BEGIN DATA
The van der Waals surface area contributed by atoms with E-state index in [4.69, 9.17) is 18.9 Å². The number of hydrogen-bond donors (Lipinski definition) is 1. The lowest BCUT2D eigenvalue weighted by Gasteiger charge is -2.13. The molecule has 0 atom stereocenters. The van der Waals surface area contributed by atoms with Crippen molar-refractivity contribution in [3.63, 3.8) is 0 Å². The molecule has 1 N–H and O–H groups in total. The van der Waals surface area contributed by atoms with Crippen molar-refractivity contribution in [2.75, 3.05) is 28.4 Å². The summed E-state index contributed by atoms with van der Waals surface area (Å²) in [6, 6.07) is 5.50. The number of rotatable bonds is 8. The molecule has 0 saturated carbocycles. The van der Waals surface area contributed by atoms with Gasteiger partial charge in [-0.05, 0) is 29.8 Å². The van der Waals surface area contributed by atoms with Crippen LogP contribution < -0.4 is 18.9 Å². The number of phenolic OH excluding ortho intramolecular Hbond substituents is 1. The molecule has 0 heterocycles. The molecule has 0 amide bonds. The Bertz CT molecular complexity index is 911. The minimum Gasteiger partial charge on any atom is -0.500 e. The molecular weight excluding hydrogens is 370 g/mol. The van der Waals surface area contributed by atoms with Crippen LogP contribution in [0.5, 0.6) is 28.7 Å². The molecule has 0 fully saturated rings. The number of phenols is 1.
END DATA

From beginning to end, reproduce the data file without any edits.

The van der Waals surface area contributed by atoms with E-state index in [4.69, 9.17) is 18.9 Å². The number of hydrogen-bond donors (Lipinski definition) is 1. The lowest BCUT2D eigenvalue weighted by Gasteiger charge is -2.13. The molecule has 0 atom stereocenters. The van der Waals surface area contributed by atoms with Crippen molar-refractivity contribution in [3.63, 3.8) is 0 Å². The molecule has 1 N–H and O–H groups in total. The van der Waals surface area contributed by atoms with Crippen molar-refractivity contribution in [2.75, 3.05) is 28.4 Å². The summed E-state index contributed by atoms with van der Waals surface area (Å²) in [6, 6.07) is 5.50. The number of rotatable bonds is 8. The molecule has 0 saturated carbocycles. The van der Waals surface area contributed by atoms with Gasteiger partial charge in [-0.05, 0) is 29.8 Å². The van der Waals surface area contributed by atoms with Crippen LogP contribution < -0.4 is 18.9 Å². The number of phenolic OH excluding ortho intramolecular Hbond substituents is 1. The molecule has 0 heterocycles. The molecule has 0 amide bonds. The Bertz CT molecular complexity index is 911. The minimum Gasteiger partial charge on any atom is -0.500 e. The molecular weight excluding hydrogens is 370 g/mol. The van der Waals surface area contributed by atoms with Crippen LogP contribution in [0.5, 0.6) is 28.7 Å². The molecule has 0 fully saturated rings. The number of phenols is 1.